Community energy is key to action on the climate crisis. It can empower people, boost local economies, and reinvigorate communities. Community-led initiatives play an important role in the transition towards a 100% renewable and just energy future. Success stories of community energy projects can be found all over Europe. At we want to highlight these stories to further accelerate the movement towards a cleaner and democratic system.

This month, we travel to Luxembourg to unveil the inspiring story of Energy Revolt, a pioneering energy cooperative that continually seeks innovation and has become the country’s first cooperative supplier.

A cooperative with an innovative vision

Energy cooperatives can engage in different activities within the energy market, including energy production, energy supply, home renovations, electric mobility, district heating… Energy Revolt, a small but visionary energy cooperative founded in Luxembourg in 2015, has been at the forefront of the energy transition, adapting its portfolio over time to new members' needs and societal changes. Initiated by seven citizens and three small companies, Energy Revolt emerged as a tool to fund renewable energy projects.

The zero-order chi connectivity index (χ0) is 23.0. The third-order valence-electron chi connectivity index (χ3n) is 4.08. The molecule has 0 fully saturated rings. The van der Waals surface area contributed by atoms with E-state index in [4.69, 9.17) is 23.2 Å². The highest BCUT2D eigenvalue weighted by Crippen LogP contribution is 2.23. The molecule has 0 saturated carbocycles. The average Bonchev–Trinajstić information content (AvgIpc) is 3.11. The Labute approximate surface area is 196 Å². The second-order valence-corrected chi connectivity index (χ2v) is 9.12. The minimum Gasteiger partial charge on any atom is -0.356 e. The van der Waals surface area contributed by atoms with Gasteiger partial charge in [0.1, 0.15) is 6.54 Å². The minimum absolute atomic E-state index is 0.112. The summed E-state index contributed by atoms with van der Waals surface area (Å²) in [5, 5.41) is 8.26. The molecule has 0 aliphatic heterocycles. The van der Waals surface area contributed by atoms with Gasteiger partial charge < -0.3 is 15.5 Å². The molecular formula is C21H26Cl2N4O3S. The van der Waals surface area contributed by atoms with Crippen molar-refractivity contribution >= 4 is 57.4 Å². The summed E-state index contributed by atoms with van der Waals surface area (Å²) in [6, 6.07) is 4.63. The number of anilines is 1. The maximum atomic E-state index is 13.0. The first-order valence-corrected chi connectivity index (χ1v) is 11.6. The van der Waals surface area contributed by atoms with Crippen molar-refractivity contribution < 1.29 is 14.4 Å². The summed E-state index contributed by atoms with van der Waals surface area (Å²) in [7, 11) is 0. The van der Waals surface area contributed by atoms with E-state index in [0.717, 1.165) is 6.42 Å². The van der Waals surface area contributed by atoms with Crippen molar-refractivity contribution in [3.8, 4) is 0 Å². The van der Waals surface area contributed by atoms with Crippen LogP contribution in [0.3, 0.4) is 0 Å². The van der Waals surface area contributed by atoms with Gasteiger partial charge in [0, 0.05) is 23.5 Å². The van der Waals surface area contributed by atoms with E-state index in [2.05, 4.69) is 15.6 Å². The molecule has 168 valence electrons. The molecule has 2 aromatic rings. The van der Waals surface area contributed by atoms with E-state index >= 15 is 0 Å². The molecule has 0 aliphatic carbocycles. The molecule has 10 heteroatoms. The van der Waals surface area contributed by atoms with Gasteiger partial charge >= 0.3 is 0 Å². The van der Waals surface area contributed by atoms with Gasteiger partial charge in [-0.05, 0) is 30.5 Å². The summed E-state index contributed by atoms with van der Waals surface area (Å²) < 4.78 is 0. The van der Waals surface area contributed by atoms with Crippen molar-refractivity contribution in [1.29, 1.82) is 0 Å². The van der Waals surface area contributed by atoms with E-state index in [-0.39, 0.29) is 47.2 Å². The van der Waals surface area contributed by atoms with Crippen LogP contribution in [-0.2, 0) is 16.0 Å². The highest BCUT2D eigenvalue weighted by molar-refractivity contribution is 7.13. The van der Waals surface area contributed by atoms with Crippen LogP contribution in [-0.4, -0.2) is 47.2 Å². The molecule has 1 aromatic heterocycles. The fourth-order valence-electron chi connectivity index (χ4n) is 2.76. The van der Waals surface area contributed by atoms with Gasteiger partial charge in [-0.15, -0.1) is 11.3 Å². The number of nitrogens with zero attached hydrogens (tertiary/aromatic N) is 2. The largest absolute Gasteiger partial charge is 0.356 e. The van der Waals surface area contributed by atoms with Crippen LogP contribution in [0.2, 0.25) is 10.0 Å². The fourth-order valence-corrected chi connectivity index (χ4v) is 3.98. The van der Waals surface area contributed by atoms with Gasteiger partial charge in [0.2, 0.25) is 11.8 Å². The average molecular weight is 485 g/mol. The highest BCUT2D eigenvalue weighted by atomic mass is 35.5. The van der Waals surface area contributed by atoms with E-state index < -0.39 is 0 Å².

Their first project was a collective heating network fuelled by wood chips, providing heat to a church, four houses and a residential building. In the subsequent project, Energy Revolt partnered with a municipality facing financial constraints in developing a heating network. The cooperative stepped in, committing to build and manage the network for 12 years before transferring it back to the municipality.

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(c) Energy Revolt

Energy Revolt has consequently pursued innovative business models. For example, they committed to providing energy to three private houses for 20 years by integrating the supply costs into the building's purchase price, enabling these homes to operate independently from the grid, powered by a centralised 30 kWp solar plant and a battery. Paul Kauten, founder and board member of Energy Revolt, acknowledges the project’s risks, but notes its favourable financial results, with 30% of the produced energy being sold back to the grid.

The first cooperative supplier in Luxembourg